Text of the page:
The Fraser study found that nearly all job creation in Canada from pre-pandemic levels took place in government. Private sector job growth had been minimal. The analysis looked at job growth at the provincial level between February 2020 and June 2023. It found net job growth in government during this time was 11.8 per cent as compared to 3.3 per cent in the private sector. Job growth in the public sector was faster than the private sector in all 10 provinces. In four provinces, net job creation in the private sector was actually negative. 

British Columbia was the province with the fastest rate of government job creation at an enormous 22.6 per cent, accompanied by the slowest rate of private sector job creation at 0.3 per cent. Alberta was the province with the fastest growth of private sector jobs at 6.2 per cent, but government jobs in Alberta still exceeded that with growth of 8.9 per cent. Unfortunately, although provincial governments may not have duplicated the immense growth in the federal public sector – thank goodness – they still grew more than the private sector. Considering that governments don’t pay for themselves and need a healthy private sector to finance their activities, this is not a positive trend.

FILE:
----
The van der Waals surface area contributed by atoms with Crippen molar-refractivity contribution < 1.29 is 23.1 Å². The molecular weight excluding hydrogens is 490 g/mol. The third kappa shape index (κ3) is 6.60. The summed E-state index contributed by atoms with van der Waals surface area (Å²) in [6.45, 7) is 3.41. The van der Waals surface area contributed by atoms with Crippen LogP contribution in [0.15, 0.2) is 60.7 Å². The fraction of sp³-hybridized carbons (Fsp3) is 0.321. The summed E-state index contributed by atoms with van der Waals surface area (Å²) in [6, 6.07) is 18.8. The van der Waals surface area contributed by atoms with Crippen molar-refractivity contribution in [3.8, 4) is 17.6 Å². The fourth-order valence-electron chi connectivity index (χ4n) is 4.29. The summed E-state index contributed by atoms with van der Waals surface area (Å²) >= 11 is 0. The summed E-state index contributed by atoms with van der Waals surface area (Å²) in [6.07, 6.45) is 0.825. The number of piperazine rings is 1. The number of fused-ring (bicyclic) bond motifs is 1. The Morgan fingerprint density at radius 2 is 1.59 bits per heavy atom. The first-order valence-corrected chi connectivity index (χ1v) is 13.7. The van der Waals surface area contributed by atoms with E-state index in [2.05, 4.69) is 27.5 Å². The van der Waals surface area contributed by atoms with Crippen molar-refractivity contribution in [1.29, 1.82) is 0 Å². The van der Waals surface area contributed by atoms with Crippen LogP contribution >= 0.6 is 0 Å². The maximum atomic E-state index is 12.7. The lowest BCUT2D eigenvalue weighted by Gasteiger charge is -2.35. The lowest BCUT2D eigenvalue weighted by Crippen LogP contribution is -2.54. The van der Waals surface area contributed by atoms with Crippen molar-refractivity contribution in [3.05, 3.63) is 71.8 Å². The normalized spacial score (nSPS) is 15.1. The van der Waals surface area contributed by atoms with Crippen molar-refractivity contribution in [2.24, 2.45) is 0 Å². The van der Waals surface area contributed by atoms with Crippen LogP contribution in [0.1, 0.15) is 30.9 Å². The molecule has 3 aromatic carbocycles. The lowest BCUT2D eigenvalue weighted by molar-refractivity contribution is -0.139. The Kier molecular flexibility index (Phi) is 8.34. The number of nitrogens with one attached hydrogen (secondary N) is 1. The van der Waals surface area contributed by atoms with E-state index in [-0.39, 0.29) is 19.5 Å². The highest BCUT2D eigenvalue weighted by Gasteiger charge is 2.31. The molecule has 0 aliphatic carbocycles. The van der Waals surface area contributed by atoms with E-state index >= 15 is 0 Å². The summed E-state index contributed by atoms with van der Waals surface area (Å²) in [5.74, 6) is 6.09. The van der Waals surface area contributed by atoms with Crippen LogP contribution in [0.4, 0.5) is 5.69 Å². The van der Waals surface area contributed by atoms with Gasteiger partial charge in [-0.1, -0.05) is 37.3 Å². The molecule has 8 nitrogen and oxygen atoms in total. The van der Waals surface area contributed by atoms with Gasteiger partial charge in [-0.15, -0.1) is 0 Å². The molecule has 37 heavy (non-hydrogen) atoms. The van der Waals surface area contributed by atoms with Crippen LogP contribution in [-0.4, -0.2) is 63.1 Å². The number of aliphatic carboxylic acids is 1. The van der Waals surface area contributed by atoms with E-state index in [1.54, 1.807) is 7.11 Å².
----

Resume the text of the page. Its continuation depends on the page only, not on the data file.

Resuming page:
Governments have justified their growth in the last few years as necessary because of the pandemic. This is partly true, but it is also true that Canadian governments increased their spending much more than other governments around the world, leading to more debt and a heavier future burden on taxpayers. And if it is true that governments only grew so much recently because of the pandemic, we should be seeing some substantial reductions in government employment very soon now that the pandemic has passed. I won’t be holding my breath. 

Despite all of the negative news on the economic front of late, all is not lost. Some recent developments indicate that Canadians are finally waking up from their “woke” stupor and developing a backbone to fight wrong-headed policies that have increased the growth and influence of governments. The example most in the headlines these days is what is happening in our public school system, with teachers being encouraged to keep parents in the dark about changes their child may be seeking in terms of their choice of pronouns, possible gender transition and changed names. 

Finally, parents are fighting back and rightly so. The leftist tactics have always been to label anyone who fights back as racists, homophobes, transphobes etc. For a while, this shut up the opposition. But now, thankfully, people are reverting to common sense and not being swayed by the insults – which were never accurate in the first place. 

We can only hope that Canadians’ recent feistiness on some issues will extend to others. The substantial growth of government at federal and provincial levels over the past few years is something that all Canadians should oppose as it is a recipe for long-term economic problems. Public opinion polls show that Trudeau’s grip on Canadians is fading fast, and it’s about time. It’s unfortunate that so much damage had to be done before Canadians would fight this harmful “woke” agenda. But better late than never.